Legos seem like they’d be the easiest thing to organize (they snap together, so modular, so neat!) and yet they are the cause of so much playroom clutter, both by my own informal visual inspection and according to online anecdotes. Somehow they morph from the initial single bin or box into overflowing containers, toppling towers of boxes, or complex filing systems of kits or worse — a floor littered with teeny, tiny (and painful to step on!) Lego pieces.
Since JavaBoy had acquired several kits between Spring and Summer, in the grand back-to-school room cleaning, I sought advice via my personal Facebook page from friends about the One True Solution for organizing Legos, and found there really wasn’t one. But there were several good ideas.
The Great Kit Debate
One of the first things to decide when organizing Legos is your kit philosophy. Do you think those kits with their zillions of tiny pieces (perhaps I overstate) need to remain intact? Or are they put together once and then disassembled and the pieces should join in with the rest of your Lego collection? This is not a simple question. My Facebook thread on this became quite heated. There were those who felt it was essential to keep kits whole and even this group divided into those who believed in building once and never taking the piece apart and those who believed in building something and taking it apart but keeping the pieces in a single container together (the original box, a Ziploc bag with the instructions, etc.) Then there were those who felt that the kits stifled creativity and that the whole point of Legos was to dream up your own creation.
After much thought and internal debate, I came to decide that I liked that the kits taught JavaBoy how to follow instructions, how to visualize both the small parts and the big picture, and even taught him the simple basics of construction and architecture and that by doing so, he was then learning valuable skills for planning and building his own creations with the “loose” Legos we kept in another container. In other words, I see value in the structure of the kits and I see value in the freedom of unstructured play with Legos. This means I’m going to be spending a lot of money on Legos.
Bins, Drawers, Cases, and Bags
Now that I had our philosophy down, just how was I going to organize all that stuff? My friend Daisy had a beautiful system for the kits. “Large freezer (like these because they are thicker) ziplock bags for individual sets with large numbers written in permanent marker on the bags. The large numbers correspond to a Lego 3-ring binder that has pages laminated with pictures from the cut up boxes for individual sets with each set page labeled to match number from ziplock bag. The ziplock bags in turn are combined together in larger clear rubbermaid storage boxes by similar themed sets. If sets get mixed up, I don’t fret as the kids can look at the pictures and simply find alternative pieces to make up sets. I like encouraging as much creativity as possible and my boys seem to prefer this too.”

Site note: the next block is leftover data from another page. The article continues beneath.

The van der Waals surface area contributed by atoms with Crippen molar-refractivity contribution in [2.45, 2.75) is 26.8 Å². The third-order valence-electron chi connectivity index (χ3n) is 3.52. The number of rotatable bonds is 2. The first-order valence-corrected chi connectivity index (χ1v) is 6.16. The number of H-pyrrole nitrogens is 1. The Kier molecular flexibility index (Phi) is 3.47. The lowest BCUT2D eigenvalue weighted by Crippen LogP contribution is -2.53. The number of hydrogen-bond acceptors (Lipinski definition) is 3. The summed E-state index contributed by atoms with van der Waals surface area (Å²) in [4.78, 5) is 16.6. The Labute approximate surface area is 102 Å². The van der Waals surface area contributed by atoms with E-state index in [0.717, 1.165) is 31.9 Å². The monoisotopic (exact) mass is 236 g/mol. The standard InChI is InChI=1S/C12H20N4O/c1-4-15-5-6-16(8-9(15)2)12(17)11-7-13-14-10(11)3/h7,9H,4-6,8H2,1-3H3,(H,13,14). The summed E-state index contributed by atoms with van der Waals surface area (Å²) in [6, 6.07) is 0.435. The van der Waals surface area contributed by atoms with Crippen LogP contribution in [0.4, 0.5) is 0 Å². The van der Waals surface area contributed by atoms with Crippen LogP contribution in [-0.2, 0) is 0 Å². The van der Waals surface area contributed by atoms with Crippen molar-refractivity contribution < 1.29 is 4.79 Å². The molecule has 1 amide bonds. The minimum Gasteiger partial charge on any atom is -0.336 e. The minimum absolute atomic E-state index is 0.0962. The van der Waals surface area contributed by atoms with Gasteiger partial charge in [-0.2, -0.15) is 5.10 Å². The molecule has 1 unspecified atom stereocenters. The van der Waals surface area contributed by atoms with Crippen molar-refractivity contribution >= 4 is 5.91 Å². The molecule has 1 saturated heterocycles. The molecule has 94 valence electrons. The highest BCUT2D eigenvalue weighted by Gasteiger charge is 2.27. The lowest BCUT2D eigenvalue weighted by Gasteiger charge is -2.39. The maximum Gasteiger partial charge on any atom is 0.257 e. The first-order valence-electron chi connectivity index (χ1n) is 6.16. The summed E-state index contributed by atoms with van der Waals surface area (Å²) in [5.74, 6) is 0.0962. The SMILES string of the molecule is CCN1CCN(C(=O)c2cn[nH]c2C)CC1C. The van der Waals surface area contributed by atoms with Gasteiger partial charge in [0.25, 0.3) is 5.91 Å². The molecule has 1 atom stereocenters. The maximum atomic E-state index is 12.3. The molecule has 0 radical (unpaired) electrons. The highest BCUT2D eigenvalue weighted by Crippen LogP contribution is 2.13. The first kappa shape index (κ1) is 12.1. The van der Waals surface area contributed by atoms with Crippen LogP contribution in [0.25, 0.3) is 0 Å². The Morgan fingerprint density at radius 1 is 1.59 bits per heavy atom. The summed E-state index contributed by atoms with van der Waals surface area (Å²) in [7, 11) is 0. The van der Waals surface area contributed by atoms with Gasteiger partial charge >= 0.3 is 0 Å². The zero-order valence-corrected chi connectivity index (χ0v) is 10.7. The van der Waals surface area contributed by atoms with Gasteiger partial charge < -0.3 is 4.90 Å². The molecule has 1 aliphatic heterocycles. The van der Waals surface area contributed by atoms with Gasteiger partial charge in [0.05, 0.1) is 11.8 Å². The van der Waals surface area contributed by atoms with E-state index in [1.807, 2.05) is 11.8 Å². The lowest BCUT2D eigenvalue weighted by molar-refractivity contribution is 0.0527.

Well, we haven’t quite gotten to that level of organization. The kits were mostly still in their boxes with *most* of their pieces in the boxes, but the boxes were taking up too much space. We spent some time putting them into plastic bags and trying to see if we had all the pieces but haven’t finished that project yet. I would say it is about 85-90% done. Other things like our beach trip, school starting, soccer starting and so on have taken over, but I consider it a good start!
We store our “loose” Legos in an Iris cart drawer, as I use Iris carts for Tinker Toys and Lincoln Logs as well — no more stacked up bins to deal with, easy to open and close and they can roll out of the way if I need them to. This works great for those regular brick pieces, but the itty-bitty pieces and specialty shape pieces tend to get lost in a big drawer. Which is why I adore a tip from my friend Susan, “I use a few of those divided notion-sorters from the sewing aisle at Wal-Mart to sort all the tons of little pieces that you end up with… that way it’s super easy if you need to go back and find a specific piece. I use the same kind of divided container to sort lego figurine pieces (each piece in its own section: heads, hair, torsos, legs, accessories, etc). I found that the boys enjoyed playing with legos much more after doing this… they love making their own characters.”